• Explore the West Coast of Greenland, where you may meet with local Inuits in their homes or alongside their dog-sled teams; visit a traditional hunting village; and learn the art of leather tanning

• Marvel at geological wonders from the "Smoking Hills" of Franklin Bay to the dramatic Ilulissat Icefjord, a UNESCO World Heritage Site teeming with icebergs

• Discover the Northwest Passage as the world's greatest polar explorers once did, with stops along the way that may include Beechy Island, Franklin Camp, Fort Ross and Gjoa Haven

• Delve into the rarely visited Yukon Territory, where whaling once thrived and an abundance of wildlife still reigns supreme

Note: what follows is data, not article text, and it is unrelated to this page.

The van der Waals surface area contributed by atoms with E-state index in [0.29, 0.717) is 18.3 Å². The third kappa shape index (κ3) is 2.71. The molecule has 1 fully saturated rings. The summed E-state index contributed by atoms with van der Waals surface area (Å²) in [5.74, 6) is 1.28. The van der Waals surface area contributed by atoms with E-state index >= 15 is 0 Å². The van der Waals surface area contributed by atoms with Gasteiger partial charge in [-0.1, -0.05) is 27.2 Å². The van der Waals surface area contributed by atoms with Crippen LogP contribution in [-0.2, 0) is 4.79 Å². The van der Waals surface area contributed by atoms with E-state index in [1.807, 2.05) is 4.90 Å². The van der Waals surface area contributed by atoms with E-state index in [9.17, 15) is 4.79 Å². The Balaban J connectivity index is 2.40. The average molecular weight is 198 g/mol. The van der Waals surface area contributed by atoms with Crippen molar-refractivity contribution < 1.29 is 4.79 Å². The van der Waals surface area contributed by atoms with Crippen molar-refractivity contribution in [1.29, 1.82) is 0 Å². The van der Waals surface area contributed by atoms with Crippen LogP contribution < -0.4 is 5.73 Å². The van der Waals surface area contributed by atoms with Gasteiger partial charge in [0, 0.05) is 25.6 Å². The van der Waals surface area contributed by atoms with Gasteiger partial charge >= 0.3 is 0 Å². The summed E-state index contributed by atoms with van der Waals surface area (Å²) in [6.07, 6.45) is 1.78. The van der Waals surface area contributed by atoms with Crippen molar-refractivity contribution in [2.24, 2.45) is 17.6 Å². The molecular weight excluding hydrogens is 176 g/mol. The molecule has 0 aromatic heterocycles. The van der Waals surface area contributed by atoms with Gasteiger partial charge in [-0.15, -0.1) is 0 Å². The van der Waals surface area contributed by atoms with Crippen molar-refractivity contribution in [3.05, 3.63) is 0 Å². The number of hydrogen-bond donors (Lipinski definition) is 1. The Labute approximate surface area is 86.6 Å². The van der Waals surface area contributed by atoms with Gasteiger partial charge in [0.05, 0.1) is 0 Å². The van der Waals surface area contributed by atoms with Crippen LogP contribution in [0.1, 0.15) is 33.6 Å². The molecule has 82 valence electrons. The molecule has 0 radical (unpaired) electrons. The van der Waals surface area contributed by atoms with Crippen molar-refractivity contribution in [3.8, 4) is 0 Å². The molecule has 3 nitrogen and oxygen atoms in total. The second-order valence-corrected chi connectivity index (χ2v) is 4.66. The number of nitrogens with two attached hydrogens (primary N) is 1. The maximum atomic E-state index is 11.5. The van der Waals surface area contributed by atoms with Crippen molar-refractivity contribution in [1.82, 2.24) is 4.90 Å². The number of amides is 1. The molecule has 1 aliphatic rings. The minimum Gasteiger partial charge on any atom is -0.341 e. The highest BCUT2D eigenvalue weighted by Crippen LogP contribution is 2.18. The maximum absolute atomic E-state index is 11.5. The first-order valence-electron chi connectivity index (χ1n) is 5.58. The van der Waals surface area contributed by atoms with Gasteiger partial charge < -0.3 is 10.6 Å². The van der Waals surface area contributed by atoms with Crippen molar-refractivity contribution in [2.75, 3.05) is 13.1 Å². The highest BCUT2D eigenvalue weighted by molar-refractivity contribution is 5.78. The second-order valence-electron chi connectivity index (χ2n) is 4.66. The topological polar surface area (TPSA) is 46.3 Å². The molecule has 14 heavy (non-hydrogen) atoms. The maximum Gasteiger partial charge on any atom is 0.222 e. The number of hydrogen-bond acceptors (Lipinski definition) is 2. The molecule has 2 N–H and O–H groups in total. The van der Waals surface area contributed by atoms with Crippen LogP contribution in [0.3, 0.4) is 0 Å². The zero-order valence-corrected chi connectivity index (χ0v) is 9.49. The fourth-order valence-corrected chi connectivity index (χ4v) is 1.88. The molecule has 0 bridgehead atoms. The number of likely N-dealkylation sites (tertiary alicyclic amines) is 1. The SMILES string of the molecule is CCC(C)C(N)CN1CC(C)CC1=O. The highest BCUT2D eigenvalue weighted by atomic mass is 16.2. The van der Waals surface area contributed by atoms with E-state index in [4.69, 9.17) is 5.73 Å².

• See the spectacular Northern Lights
Enquire now about The Northwest Passage: Greenland & The Bering Sea

Travel on the Le Boreal

You may be interested in...


Ocean Voyage: Miami - Lisbon
Between two seas or between two continents, our ships invite you on board for their Sea Voyages several times a year. Sea lovers, dreamers, keen observers of the endless horizon ......click here to read more.

The Best of the White Continent
Tabletop icebergs, growlers, drift or pack ice... the Antarctic has its own language, which you’ll soon speak fluently! We are offering you a chance to sail through the Heart of ......click here to read more.

Adventure in Greenland
Embark on an 11-day expedition cruise to Greenland. Aboard Le Boréal, you will enjoy a combination of adventure and discovery in the company of an experienced team of naturalist guides, ......click here to read more.